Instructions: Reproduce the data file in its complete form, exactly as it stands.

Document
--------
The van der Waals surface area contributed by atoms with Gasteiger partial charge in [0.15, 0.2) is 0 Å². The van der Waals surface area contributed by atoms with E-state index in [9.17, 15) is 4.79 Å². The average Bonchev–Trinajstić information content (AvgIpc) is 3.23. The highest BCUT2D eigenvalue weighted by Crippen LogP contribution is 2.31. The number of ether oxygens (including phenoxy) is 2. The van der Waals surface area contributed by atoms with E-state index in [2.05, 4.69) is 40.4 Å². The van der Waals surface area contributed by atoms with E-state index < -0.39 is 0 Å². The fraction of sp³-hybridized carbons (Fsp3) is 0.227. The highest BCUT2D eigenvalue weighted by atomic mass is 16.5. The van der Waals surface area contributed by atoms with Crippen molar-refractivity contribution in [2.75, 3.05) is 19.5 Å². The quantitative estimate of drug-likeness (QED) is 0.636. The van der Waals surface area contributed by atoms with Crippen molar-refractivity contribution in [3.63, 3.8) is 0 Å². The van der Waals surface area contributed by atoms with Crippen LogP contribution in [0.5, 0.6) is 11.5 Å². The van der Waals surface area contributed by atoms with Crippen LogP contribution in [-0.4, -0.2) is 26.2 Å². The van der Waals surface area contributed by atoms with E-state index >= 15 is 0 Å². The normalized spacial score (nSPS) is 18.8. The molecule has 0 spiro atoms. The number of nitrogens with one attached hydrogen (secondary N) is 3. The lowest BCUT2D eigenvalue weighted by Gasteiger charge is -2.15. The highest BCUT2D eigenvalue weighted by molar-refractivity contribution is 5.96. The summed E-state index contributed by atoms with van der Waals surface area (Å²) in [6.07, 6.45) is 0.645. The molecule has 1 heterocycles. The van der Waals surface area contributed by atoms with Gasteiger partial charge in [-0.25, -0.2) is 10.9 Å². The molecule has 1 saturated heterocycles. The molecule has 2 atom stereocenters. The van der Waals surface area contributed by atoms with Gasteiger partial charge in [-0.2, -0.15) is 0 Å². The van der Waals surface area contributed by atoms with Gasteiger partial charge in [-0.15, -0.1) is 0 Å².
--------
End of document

The van der Waals surface area contributed by atoms with Gasteiger partial charge in [0.15, 0.2) is 0 Å². The van der Waals surface area contributed by atoms with E-state index in [9.17, 15) is 4.79 Å². The average Bonchev–Trinajstić information content (AvgIpc) is 3.23. The highest BCUT2D eigenvalue weighted by Crippen LogP contribution is 2.31. The number of ether oxygens (including phenoxy) is 2. The van der Waals surface area contributed by atoms with E-state index in [2.05, 4.69) is 40.4 Å². The van der Waals surface area contributed by atoms with E-state index < -0.39 is 0 Å². The fraction of sp³-hybridized carbons (Fsp3) is 0.227. The highest BCUT2D eigenvalue weighted by atomic mass is 16.5. The van der Waals surface area contributed by atoms with Crippen molar-refractivity contribution in [2.75, 3.05) is 19.5 Å². The quantitative estimate of drug-likeness (QED) is 0.636. The van der Waals surface area contributed by atoms with Crippen molar-refractivity contribution in [3.63, 3.8) is 0 Å². The van der Waals surface area contributed by atoms with Crippen LogP contribution in [0.5, 0.6) is 11.5 Å². The van der Waals surface area contributed by atoms with Crippen LogP contribution in [-0.4, -0.2) is 26.2 Å². The van der Waals surface area contributed by atoms with E-state index >= 15 is 0 Å². The normalized spacial score (nSPS) is 18.8. The molecule has 0 spiro atoms. The number of nitrogens with one attached hydrogen (secondary N) is 3. The lowest BCUT2D eigenvalue weighted by Gasteiger charge is -2.15. The highest BCUT2D eigenvalue weighted by molar-refractivity contribution is 5.96. The summed E-state index contributed by atoms with van der Waals surface area (Å²) in [6.07, 6.45) is 0.645. The molecule has 1 heterocycles. The van der Waals surface area contributed by atoms with Gasteiger partial charge in [-0.25, -0.2) is 10.9 Å². The molecule has 1 saturated heterocycles. The molecule has 2 atom stereocenters. The van der Waals surface area contributed by atoms with Gasteiger partial charge in [-0.2, -0.15) is 0 Å². The van der Waals surface area contributed by atoms with Gasteiger partial charge in [-0.15, -0.1) is 0 Å².